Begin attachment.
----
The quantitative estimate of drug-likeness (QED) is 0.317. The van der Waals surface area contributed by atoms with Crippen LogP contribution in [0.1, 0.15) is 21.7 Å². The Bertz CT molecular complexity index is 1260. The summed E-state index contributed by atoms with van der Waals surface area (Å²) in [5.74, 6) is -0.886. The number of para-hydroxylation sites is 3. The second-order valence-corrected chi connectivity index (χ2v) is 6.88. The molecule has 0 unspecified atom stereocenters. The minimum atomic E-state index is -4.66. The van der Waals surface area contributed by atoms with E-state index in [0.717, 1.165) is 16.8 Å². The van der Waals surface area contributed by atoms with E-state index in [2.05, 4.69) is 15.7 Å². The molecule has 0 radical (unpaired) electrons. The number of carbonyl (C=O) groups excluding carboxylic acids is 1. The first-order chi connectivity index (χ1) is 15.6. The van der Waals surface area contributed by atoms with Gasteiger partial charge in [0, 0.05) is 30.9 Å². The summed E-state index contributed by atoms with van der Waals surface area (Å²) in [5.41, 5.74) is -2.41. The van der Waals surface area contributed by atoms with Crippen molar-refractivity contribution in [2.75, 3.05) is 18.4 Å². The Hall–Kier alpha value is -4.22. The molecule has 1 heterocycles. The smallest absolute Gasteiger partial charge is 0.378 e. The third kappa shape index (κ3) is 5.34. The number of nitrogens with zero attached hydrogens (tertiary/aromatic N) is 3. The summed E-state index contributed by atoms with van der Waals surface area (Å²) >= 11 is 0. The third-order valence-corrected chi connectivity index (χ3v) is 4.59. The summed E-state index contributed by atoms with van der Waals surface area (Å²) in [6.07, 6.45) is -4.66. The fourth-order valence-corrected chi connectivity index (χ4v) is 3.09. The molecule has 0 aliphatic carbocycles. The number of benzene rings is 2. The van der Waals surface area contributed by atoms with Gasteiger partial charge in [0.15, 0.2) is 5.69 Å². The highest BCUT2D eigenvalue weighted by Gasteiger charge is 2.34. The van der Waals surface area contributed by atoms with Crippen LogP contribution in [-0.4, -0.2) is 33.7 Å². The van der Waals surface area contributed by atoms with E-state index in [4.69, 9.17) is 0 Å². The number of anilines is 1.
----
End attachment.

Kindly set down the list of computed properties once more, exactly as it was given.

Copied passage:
The quantitative estimate of drug-likeness (QED) is 0.317. The van der Waals surface area contributed by atoms with Crippen LogP contribution in [0.1, 0.15) is 21.7 Å². The Bertz CT molecular complexity index is 1260. The summed E-state index contributed by atoms with van der Waals surface area (Å²) in [5.74, 6) is -0.886. The number of para-hydroxylation sites is 3. The second-order valence-corrected chi connectivity index (χ2v) is 6.88. The molecule has 0 unspecified atom stereocenters. The minimum atomic E-state index is -4.66. The van der Waals surface area contributed by atoms with E-state index in [0.717, 1.165) is 16.8 Å². The van der Waals surface area contributed by atoms with E-state index in [2.05, 4.69) is 15.7 Å². The molecule has 0 radical (unpaired) electrons. The number of carbonyl (C=O) groups excluding carboxylic acids is 1. The first-order chi connectivity index (χ1) is 15.6. The van der Waals surface area contributed by atoms with Gasteiger partial charge in [0, 0.05) is 30.9 Å². The summed E-state index contributed by atoms with van der Waals surface area (Å²) in [5.41, 5.74) is -2.41. The van der Waals surface area contributed by atoms with Crippen molar-refractivity contribution in [2.75, 3.05) is 18.4 Å². The Hall–Kier alpha value is -4.22. The molecule has 1 heterocycles. The smallest absolute Gasteiger partial charge is 0.378 e. The third kappa shape index (κ3) is 5.34. The number of nitrogens with zero attached hydrogens (tertiary/aromatic N) is 3. The summed E-state index contributed by atoms with van der Waals surface area (Å²) >= 11 is 0. The third-order valence-corrected chi connectivity index (χ3v) is 4.59. The summed E-state index contributed by atoms with van der Waals surface area (Å²) in [6.07, 6.45) is -4.66. The fourth-order valence-corrected chi connectivity index (χ4v) is 3.09. The molecule has 0 aliphatic carbocycles. The number of benzene rings is 2. The van der Waals surface area contributed by atoms with Gasteiger partial charge in [0.15, 0.2) is 5.69 Å². The highest BCUT2D eigenvalue weighted by Gasteiger charge is 2.34. The van der Waals surface area contributed by atoms with Crippen LogP contribution in [-0.4, -0.2) is 33.7 Å². The van der Waals surface area contributed by atoms with E-state index in [4.69, 9.17) is 0 Å². The number of anilines is 1.